I was eight years old when my father dropped me off at Donore Boxing Club in St. Teresa’s Gardens, Dublin. The noise of the speedballs and skipping ropes were deafening as we approached the door. It was a dark and cold outside, a broken street light lit up the corner of the street, the door opened and we went in. "Alright Nicky," the coach said to my Da, "pick him up in an hour." The Club (two council flats knocked together) was packed, I couldn’t move – no space, the smell of sweat and leather, movement everywhere. "Thanks Tony," my da replied, the door closed… "Time."
It was the mid 1980s in South inner Dublin and the heroin epidemic was at it’s height. The St Teresa’s Gardens flats complex was the heroin capital back then, junkies shot up everywhere and dealers took over. At one point the cops and postmen wouldn’t even go in, it was too dangerous. But over time the residents fought back and the Concerned Parents against Drugs group did a lot to reclaim their community, forced evictions of dealers and nightly patrols by the residents were the only way they could begin to address the problem.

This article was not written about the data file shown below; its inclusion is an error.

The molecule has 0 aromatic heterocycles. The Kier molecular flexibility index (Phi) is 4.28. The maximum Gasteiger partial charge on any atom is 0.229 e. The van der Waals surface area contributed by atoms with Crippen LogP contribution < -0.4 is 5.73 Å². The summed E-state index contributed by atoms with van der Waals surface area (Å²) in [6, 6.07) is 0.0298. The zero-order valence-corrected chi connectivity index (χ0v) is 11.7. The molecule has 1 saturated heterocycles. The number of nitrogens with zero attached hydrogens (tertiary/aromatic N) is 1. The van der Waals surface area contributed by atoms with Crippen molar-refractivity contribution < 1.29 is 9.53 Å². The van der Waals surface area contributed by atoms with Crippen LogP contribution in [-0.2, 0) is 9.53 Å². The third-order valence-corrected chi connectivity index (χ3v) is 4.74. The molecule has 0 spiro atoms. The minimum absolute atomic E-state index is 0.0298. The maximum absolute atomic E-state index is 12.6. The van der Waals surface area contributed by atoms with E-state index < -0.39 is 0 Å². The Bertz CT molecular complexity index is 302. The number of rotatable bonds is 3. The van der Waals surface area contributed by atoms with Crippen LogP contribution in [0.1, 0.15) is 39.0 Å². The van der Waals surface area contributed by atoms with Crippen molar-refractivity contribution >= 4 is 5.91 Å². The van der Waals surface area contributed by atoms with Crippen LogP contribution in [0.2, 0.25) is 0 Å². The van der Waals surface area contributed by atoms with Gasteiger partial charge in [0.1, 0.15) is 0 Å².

Today St Teresa’s Gardens still has its problems but the Boxing club is still there providing an outlet for the kids, still producing champion boxers. The Regeneration Program is under way, some of the residents are being relocated to different parts of the city and some will remain in the new apartments that are being planned. The landscape of the area will change but the spirit and humour still remain.
I ended up being the boxing coach of the same club I joined when I was eight. It gave me so much over the years. As a photographer I wanted to document some of the faces and the actual physical landscape before it changes. I wanted the pictures to be honest and to project the energy from the social environment.